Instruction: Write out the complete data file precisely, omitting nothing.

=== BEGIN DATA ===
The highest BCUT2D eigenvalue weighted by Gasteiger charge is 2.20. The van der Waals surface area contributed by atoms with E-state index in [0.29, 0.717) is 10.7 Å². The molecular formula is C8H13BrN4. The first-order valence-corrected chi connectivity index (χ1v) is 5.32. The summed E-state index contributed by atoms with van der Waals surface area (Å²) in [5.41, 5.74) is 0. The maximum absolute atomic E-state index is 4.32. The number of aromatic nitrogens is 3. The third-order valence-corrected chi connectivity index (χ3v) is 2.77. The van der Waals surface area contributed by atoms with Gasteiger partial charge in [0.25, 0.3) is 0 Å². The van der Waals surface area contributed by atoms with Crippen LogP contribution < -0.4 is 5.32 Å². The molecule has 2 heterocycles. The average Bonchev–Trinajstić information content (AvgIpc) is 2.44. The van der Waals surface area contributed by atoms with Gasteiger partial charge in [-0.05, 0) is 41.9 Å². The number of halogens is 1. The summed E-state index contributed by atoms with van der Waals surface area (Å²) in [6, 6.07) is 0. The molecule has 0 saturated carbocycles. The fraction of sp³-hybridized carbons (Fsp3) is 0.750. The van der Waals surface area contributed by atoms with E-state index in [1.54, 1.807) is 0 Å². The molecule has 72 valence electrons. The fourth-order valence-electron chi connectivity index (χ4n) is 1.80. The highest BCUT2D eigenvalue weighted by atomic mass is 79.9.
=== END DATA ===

The highest BCUT2D eigenvalue weighted by Gasteiger charge is 2.20. The van der Waals surface area contributed by atoms with E-state index in [0.29, 0.717) is 10.7 Å². The molecular formula is C8H13BrN4. The first-order valence-corrected chi connectivity index (χ1v) is 5.32. The summed E-state index contributed by atoms with van der Waals surface area (Å²) in [5.41, 5.74) is 0. The maximum absolute atomic E-state index is 4.32. The number of aromatic nitrogens is 3. The third-order valence-corrected chi connectivity index (χ3v) is 2.77. The van der Waals surface area contributed by atoms with Gasteiger partial charge in [0.25, 0.3) is 0 Å². The van der Waals surface area contributed by atoms with Crippen LogP contribution < -0.4 is 5.32 Å². The molecule has 2 heterocycles. The average Bonchev–Trinajstić information content (AvgIpc) is 2.44. The van der Waals surface area contributed by atoms with Gasteiger partial charge in [-0.05, 0) is 41.9 Å². The number of halogens is 1. The summed E-state index contributed by atoms with van der Waals surface area (Å²) in [6, 6.07) is 0. The molecule has 0 saturated carbocycles. The fraction of sp³-hybridized carbons (Fsp3) is 0.750. The van der Waals surface area contributed by atoms with E-state index in [1.54, 1.807) is 0 Å². The molecule has 72 valence electrons. The fourth-order valence-electron chi connectivity index (χ4n) is 1.80. The highest BCUT2D eigenvalue weighted by atomic mass is 79.9.